Awesome things Google Creative Director Ji Lee had to show, in KortrijkBrice Le Blévennec
Ji Lee, a Creative Director at Google, and the brain behind Google Creative Lab, was the highly anticipated keynote speaker on the opening day of Design At Work’s 3-day trade show in Kortrijk (www.designatwork.be).
He started his hour-long talk with some neat examples of personal work (he has worked on some major ad campaigns in his hometown of New York), like creating smart business cards or launching a new museum using the building’s silhouette.
After this light intro, he moved on to more Google-related work. But it wasn’t a coincidence he mixed some of his personal projects in between, as his keynote was titled “Personal + Professional = Awesome”, which was also one of his main messages: that personal and professional projects can, and should, complement each other.
Again no coincidence that Google itself is known for its “20% rule”, but others do similar things, he noted, like 3M, or designer Stefan Sagmeister, who takes a sabbatical every 7 years.
Indeed, some of Google’s greatest products started as personal projects of Google-employees (most famously probably Gmail), but Mr. Lee stressed that Google’s corporate culture allows creative ideas to come from anywhere and are given an equal chance, like “Google Search Stories”, which was an idea of an intern at Google.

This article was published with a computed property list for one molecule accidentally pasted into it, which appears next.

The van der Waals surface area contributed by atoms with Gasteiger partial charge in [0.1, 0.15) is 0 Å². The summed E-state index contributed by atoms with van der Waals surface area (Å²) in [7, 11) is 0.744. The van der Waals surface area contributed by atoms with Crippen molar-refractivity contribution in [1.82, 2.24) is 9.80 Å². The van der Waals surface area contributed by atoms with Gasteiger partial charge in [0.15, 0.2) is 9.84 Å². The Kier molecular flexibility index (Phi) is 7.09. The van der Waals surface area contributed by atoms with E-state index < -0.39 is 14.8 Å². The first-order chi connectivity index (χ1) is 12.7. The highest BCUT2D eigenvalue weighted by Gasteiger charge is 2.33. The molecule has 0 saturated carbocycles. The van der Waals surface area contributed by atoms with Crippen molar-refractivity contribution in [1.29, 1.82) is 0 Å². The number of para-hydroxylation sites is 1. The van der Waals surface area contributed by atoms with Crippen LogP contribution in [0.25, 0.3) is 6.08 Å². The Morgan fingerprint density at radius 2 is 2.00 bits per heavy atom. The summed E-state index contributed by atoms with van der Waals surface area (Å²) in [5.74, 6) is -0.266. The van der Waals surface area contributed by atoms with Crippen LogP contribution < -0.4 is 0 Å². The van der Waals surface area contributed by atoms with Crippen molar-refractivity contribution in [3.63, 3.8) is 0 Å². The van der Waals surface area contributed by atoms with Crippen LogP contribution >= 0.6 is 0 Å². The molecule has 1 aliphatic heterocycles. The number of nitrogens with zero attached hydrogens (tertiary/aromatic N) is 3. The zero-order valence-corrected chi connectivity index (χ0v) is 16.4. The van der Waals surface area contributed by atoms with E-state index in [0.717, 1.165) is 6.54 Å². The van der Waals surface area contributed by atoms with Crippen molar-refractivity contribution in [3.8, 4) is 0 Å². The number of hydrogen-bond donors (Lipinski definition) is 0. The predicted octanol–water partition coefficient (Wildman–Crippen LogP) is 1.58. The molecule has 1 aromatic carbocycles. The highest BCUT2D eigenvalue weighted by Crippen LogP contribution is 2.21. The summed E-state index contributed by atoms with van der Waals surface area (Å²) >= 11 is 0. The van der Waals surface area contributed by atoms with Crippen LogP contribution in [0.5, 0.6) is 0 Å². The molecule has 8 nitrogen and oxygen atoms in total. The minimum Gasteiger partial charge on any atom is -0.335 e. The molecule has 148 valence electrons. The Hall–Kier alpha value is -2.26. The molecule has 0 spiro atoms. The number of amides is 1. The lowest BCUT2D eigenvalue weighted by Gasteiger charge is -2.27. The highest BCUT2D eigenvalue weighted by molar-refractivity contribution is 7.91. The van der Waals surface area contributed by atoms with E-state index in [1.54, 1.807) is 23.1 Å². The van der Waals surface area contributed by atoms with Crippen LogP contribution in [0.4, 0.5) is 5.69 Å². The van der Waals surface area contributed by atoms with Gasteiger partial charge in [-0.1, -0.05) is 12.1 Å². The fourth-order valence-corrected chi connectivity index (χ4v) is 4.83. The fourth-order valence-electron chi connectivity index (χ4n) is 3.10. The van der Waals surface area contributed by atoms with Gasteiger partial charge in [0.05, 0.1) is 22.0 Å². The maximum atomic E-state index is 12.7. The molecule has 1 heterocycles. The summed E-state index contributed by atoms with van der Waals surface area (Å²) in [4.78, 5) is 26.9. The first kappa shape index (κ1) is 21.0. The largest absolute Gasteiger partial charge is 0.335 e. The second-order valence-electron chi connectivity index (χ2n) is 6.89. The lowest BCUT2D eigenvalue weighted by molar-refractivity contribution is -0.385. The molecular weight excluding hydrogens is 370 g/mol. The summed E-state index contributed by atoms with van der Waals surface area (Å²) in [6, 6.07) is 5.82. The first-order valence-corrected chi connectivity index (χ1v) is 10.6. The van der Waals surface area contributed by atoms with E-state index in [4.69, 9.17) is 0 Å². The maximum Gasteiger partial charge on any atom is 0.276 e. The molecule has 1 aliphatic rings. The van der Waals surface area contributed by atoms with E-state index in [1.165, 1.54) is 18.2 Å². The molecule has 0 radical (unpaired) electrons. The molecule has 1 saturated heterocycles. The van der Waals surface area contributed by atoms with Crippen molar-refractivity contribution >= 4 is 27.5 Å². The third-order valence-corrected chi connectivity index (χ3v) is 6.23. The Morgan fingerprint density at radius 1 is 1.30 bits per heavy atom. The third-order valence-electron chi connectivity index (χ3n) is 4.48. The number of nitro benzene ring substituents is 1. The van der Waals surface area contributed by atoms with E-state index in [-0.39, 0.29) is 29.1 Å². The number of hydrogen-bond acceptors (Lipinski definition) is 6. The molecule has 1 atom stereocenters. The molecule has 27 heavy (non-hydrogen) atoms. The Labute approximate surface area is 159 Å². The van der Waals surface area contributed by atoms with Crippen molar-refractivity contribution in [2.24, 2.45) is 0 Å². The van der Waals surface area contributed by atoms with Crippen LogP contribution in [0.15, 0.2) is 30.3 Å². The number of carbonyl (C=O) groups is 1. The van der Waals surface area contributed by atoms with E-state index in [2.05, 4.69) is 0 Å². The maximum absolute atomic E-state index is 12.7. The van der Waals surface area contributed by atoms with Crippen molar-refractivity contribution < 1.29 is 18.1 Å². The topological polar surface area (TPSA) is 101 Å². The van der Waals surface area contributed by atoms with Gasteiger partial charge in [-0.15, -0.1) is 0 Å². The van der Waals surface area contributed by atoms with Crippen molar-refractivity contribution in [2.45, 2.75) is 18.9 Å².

For Google, however, the problem is not so much coming up with new ideas for awesome products, but getting them known. Like Chrome; the browser. In fact, in the “What is a browser?” video, Ji Lee is behind the camera.
What’s interesting about the video (next to the conclusion that less than 8% know what a browser is), is that it went viral, and others started to make their own, local interviews.
This is the key: let people talk for you (instead of yelling at them, via traditional mass media).
One of Lee’s jobs is to make this happen, by inspiring and stimulating people to take the initiative and be creative with Google’s brand and freely available APIs. Goollery, again one of Lee’s independent projects, archives an impressive list of “creative, fun and innovative Google-related projects from people around the world.”
The end was pretty lame, however, when Vincent Van Quickenborne (Minister of “economy and simplification”, as moderator Nina de Man put it) and none other than Imke Dielen (so called “blog phenomenon”) were invited on stage and allowed to ask Mr. Lee a few questions.
To see more highly creative work from Ji Lee himself, check his personal portfolio at Pleaseenjoy.com.
Koen Claes for Emakina/Think